This message didn't seem to affect government officials, the Sports Authority or Dow, so the activists tried using their gathered data to make a point. On the Curfew label it says, "It is a violation of Federal law to use this product in a manner inconsistent with its labeling." Further down the label it says, "Do not apply in areas overlying karst geology." With some help, the activists figured out that the Babe is located over karst geology (unstable ground, a common characteristic of Florida terrain), and the injection of Curfew into the ground would be a violation of federal law. The response from the government? Nada.

July 22, 2009 was the scheduled date for an injection of the chemical at the Babe, and the outlook wasn't good. As far as anyone could tell, "D-Day" would go on as planned. There had been newspaper articles and endless appeals to the Sports Authority, Mayor Pam Iorio and other elected officials, all without success. The Sports Authority seemed dead set on applying Curfew.

But several days before the scheduled date, Dow AgroSciences backed out due to the residents' loud voices and to avoid "unfounded allegations...or potential litigation," said a Dow spokesman. The residents were ecstatic. McCormack sent a mass e-mail saying "In Memory of My Dear Friends, Andrea Ravinett Martin and Margie Wynn. This win is for you and to help keep people safe from what you endured." (Martin and Wynn were friends of McCormack who died of cancer; their deaths were unrelated to Curfew.)

The neighborhood activists won kudos from two Tampa City Council members.

"The neighborhood gets the credit," said Councilwoman Linda Saul-Sena, "[for] bringing the issue both to the council and to the press, which was the catalyst in Dow's decision to pull out."

Councilman John Dingfelder said he was thrilled with the result and that he would work hand in hand with Saul-Sena for a better solution.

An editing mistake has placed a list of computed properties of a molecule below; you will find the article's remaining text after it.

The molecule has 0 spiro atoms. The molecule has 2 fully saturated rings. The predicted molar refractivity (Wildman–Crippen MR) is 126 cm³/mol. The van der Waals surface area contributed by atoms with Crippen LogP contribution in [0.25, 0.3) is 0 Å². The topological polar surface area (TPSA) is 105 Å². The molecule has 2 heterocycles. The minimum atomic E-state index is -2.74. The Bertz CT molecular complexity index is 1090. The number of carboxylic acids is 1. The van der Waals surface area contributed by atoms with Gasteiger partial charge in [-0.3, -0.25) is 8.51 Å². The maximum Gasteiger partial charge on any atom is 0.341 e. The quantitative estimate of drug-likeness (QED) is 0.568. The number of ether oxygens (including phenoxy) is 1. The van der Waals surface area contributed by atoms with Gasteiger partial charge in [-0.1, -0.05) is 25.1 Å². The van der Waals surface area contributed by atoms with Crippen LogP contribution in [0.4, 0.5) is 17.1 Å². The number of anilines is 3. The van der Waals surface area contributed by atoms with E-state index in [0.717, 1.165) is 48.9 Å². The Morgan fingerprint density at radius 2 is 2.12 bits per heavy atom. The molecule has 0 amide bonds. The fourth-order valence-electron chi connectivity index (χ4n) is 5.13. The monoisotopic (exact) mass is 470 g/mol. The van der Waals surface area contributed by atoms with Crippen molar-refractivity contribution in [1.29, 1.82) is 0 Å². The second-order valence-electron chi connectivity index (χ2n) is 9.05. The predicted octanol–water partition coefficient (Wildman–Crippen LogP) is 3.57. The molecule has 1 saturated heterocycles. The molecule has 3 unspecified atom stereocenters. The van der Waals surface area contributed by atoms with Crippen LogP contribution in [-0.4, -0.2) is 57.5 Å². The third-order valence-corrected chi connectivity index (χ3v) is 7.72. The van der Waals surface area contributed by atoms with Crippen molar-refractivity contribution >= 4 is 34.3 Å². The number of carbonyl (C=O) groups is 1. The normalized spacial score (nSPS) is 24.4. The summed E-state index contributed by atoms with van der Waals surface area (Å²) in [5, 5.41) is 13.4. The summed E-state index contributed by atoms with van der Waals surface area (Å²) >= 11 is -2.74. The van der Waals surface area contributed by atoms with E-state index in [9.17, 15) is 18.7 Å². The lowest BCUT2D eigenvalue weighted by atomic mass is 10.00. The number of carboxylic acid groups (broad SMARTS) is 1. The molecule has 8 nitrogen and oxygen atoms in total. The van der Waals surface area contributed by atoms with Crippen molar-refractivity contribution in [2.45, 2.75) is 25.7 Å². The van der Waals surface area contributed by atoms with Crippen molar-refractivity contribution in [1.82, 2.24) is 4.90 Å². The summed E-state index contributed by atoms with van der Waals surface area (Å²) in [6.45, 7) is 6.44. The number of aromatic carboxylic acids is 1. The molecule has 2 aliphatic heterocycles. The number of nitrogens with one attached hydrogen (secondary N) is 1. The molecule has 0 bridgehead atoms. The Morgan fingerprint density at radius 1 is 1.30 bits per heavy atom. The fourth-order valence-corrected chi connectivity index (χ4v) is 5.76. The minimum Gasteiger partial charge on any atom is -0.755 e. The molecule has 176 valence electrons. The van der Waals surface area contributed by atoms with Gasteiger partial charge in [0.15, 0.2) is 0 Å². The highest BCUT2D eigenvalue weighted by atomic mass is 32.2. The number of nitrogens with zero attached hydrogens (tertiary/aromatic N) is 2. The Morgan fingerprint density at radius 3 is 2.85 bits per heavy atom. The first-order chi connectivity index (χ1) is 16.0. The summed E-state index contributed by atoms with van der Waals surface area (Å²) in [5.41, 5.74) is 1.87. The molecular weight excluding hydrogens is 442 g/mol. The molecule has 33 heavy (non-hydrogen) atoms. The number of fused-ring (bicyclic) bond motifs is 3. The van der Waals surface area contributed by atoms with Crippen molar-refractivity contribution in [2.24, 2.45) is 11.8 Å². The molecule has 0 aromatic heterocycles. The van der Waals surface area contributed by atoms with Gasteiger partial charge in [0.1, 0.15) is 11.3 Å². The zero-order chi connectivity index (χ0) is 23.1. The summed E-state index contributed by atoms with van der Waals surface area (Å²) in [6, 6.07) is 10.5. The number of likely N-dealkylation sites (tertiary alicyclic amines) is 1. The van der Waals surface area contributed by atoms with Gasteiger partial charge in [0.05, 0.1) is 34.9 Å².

Barbara Casey, a spokeswoman for for the Sports Authority, said it is looking at all of the possible options to treat the golf course and that it did not expect Dow to make the decision that they did.

Meanwhile, the residents forge ahead.

"We intend to start a non-profit to disseminate information, and it will not be limited to pesticides," McCormack said in an e-mail. "We are against carcinogenic chemicals. We plan to hold politicians accountable for their actions or inaction if that be the case."

And Cassidy continues to work on improving her website, which you can visit at www.citizensforpesticidereform.org.

Injection of pesticide at the Babe Zaharias Golf Course in Tampa attracted the attention of neighborhood activists, who worried it was making them sick. (photo courtesy of Debra McCormack)

Tucked away in a northern Tampa neighborhood is a golf course named after the greatest figure in women's golf history, Mildred Ella Didrikson Zaharias, better known as Babe. The champion golfer died of colon cancer in 1956, so it seems fitting that, when the turf of her namesake course was being injected with a pesticide believed to be a human carcinogen, three activists fought passionately, persistently and (ultimately) successfully to stop it.

It took years to win. This is how they did it.

Scroll to read more News Feature articles
Join the Creative Loafing Tampa Bay Press Club

Local journalism is information. Information is power. And we believe everyone deserves access to accurate independent coverage of their community and state.
Help us keep this coverage going with a one-time donation or an ongoing membership pledge.

Newsletters

Join Creative Loafing Tampa Bay Newsletters

Subscribe now to get the latest news delivered right to your inbox.

We welcome readers to submit letters regarding articles and content in Creative Loafing Tampa Bay. Letters should be a minimum of 150 words, refer to content that has appeared on Creative Loafing Tampa Bay, and must include the writer's full name, address, and phone number for verification purposes. No attachments will be considered. Writers of letters selected for publication will be notified via email. Letters may be edited and shortened for space.

Email us at [email protected]